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(Baingio Pinna)

This Simple Optical Illusion Could Actually Cause a Delay in Your Brain

MICHELLE STARR
18 FEB 2019

The Pinna-Brelstaff illusion is tremendous fun: concentric rings of shapes, with inverse shading. When you move your head closer to or farther from the illusion, the rings appear to rotate, expand, and contract (go ahead, we'll wait while you try this with the picture above).

 

We know the shading effect plays a role in tricking our brains into perceiving motion, even though there's none at all; after all, it's well documented that our eyes are lying liars. But now a team of scientists has peered inside human and monkey brains in two separate studies to try to figure out what's actually happening when you stare at those rings.

"The neural basis of the transformation from objective reality to illusory percepts of rotation, expansion and contraction remains unknown," the researchers wrote in their paper.

"Studying the mismatch between perception and reality helps us better understand the constructive nature of the visual brain."

Last year, researchers at the Chinese Academy of Sciences used functional magnetic resonance imaging (fMRI) to study the brains of 42 humans observing the illusion under different conditions. However, fMRI is limited - it can't reveal the underlying neural mechanisms.

So the researchers turned to male rhesus macaques (Macaca mulatta), inserting electrodes into their brains to analyse the activity in greater detail.

First, they had to determine whether the macaques can even perceive the illusions. They had nine human volunteers and two macaques study the illusion (with their heads stabilised) to record rapid eye movements - called saccades - in response to the perception of motion.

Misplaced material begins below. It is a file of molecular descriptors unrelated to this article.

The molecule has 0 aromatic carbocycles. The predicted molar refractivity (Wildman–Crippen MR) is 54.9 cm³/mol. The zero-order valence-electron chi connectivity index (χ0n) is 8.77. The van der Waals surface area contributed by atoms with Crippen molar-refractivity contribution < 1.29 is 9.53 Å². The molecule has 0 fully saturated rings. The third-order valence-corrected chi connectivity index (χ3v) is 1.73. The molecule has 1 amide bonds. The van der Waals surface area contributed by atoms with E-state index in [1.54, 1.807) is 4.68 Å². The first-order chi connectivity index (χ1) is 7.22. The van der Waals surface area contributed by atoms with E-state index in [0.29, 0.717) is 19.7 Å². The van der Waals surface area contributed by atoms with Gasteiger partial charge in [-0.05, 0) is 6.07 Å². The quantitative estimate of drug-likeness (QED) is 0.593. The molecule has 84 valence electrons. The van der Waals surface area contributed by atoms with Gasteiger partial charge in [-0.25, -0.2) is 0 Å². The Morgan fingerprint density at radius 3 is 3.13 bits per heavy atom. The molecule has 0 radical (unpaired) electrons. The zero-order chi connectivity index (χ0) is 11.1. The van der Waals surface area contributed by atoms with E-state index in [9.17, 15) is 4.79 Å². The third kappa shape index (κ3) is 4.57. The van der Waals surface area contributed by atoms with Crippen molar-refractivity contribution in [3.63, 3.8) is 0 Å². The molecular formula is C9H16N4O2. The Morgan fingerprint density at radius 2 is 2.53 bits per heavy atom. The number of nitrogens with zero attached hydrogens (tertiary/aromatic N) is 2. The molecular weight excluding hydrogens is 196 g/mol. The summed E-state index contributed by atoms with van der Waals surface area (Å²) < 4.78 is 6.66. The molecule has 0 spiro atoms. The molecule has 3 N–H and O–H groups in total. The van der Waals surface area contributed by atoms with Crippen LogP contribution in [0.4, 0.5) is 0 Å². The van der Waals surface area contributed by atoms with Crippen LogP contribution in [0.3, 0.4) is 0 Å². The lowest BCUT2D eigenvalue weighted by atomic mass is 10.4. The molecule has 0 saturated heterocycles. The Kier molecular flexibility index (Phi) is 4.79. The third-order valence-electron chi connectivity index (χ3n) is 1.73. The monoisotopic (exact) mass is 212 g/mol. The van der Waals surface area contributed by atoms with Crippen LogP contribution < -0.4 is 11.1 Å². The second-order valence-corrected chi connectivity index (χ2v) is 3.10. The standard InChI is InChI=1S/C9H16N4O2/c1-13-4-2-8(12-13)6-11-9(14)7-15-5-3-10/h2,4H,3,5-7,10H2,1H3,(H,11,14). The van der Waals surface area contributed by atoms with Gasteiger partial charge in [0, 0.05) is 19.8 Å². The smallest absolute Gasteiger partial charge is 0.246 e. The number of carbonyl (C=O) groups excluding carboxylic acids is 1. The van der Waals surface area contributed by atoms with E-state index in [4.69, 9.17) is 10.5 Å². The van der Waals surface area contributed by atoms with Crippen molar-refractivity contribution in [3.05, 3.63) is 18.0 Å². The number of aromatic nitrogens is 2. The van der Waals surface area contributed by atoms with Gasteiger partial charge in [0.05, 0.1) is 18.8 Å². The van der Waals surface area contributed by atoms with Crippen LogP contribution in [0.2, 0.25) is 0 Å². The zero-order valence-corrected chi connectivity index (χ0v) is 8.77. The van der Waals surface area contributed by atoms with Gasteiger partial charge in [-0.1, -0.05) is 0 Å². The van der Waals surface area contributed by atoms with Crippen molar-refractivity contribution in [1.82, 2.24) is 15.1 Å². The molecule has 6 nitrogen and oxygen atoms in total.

pinna experimentThe Pinna-Brelstaff figure used in the experiment. (Luo et al., Journal of Neuroscience, 2019)

The humans quantified the effect of the illusion - for example, whether the rotation was clockwise or counter-clockwise, and whether it was expanding or contracting when the illusion moved closer or farther.

Both the monkeys and the humans had similar saccade responses, meaning it's very likely that the monkeys indeed perceived the illusion similarly to how humans do.

 

Recording the brain activity was the next part. After recovering from the surgery to implant the electrodes, the monkeys were shown the illusion and animations. They weren't told which was which; they were only trained to indicate the direction of the rotation, and whether the figure was expanding or contracting.

The team found that the illusions activate the same part of the brain as actual motion, indicating that the brain processes illusory and real motion with the same neurons.

But there was a difference: the neurons took about 15 milliseconds longer to process illusory motion than real motion.

It's not exactly clear what causes this delay, but the researchers believe that the brain might be using the extra time to register the difference between illusory motion and real motion.

In other words - it might look like motion, but the deep inner recesses of your brain might know something is fishy, and are taking a fraction of a second to mull it over. We'll need a bit more work to confirm this, though.

We do know that humans and monkeys appear to perceive the Pinna-Brelstaff illusion in the same way; that the same region of the brain processes both real and illusory motion; and that monkeys have a 15-millisecond lag when processing illusions.

It stands to reason that human brains do the same, but it will require further research to confirm; and also to figure out what that wacky lag is all about.

"The question remains," the researchers wrote, "as to whether these higher brain areas in the primate dorsal visual stream distinguish between real and illusory motions during active perception."

The team's research has been published in the Journal of Neuroscience.